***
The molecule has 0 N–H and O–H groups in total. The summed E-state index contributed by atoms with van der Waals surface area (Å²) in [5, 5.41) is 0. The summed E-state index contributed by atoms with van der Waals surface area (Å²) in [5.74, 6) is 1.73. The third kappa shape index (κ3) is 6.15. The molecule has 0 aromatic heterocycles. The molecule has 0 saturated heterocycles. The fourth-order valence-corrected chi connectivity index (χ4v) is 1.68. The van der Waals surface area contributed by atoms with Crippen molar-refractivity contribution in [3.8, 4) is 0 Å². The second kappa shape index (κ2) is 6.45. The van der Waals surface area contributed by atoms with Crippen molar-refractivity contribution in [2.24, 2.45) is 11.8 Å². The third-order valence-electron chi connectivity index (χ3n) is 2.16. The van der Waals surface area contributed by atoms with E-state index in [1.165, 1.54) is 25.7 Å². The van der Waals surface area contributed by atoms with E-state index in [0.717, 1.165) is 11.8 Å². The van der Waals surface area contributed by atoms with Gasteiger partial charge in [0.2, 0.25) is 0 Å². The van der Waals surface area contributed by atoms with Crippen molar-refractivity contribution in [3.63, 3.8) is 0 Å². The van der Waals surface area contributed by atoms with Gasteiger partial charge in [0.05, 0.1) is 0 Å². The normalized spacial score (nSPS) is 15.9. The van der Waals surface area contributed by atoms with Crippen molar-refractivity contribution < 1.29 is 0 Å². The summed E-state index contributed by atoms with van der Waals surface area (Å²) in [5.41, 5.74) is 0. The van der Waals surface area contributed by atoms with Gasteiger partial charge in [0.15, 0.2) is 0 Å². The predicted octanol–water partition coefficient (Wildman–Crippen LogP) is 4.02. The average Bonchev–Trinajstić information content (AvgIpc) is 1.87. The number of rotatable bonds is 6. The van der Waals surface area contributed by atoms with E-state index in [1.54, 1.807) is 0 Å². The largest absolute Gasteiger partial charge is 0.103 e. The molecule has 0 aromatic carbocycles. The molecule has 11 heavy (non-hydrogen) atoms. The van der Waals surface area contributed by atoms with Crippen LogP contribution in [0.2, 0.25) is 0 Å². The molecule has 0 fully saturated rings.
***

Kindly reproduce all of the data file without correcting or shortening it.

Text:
The molecule has 0 N–H and O–H groups in total. The summed E-state index contributed by atoms with van der Waals surface area (Å²) in [5, 5.41) is 0. The summed E-state index contributed by atoms with van der Waals surface area (Å²) in [5.74, 6) is 1.73. The third kappa shape index (κ3) is 6.15. The molecule has 0 aromatic heterocycles. The molecule has 0 saturated heterocycles. The fourth-order valence-corrected chi connectivity index (χ4v) is 1.68. The van der Waals surface area contributed by atoms with Crippen molar-refractivity contribution in [3.8, 4) is 0 Å². The second kappa shape index (κ2) is 6.45. The van der Waals surface area contributed by atoms with Crippen molar-refractivity contribution in [2.24, 2.45) is 11.8 Å². The third-order valence-electron chi connectivity index (χ3n) is 2.16. The van der Waals surface area contributed by atoms with E-state index in [1.165, 1.54) is 25.7 Å². The van der Waals surface area contributed by atoms with E-state index in [0.717, 1.165) is 11.8 Å². The van der Waals surface area contributed by atoms with Gasteiger partial charge in [0.2, 0.25) is 0 Å². The van der Waals surface area contributed by atoms with Crippen molar-refractivity contribution in [3.63, 3.8) is 0 Å². The van der Waals surface area contributed by atoms with Gasteiger partial charge in [0.05, 0.1) is 0 Å². The normalized spacial score (nSPS) is 15.9. The van der Waals surface area contributed by atoms with Crippen molar-refractivity contribution < 1.29 is 0 Å². The summed E-state index contributed by atoms with van der Waals surface area (Å²) in [5.41, 5.74) is 0. The van der Waals surface area contributed by atoms with Gasteiger partial charge in [0.15, 0.2) is 0 Å². The predicted octanol–water partition coefficient (Wildman–Crippen LogP) is 4.02. The average Bonchev–Trinajstić information content (AvgIpc) is 1.87. The number of rotatable bonds is 6. The van der Waals surface area contributed by atoms with E-state index in [1.54, 1.807) is 0 Å². The largest absolute Gasteiger partial charge is 0.103 e. The molecule has 0 aromatic carbocycles. The molecule has 11 heavy (non-hydrogen) atoms. The van der Waals surface area contributed by atoms with Crippen LogP contribution in [0.2, 0.25) is 0 Å². The molecule has 0 fully saturated rings.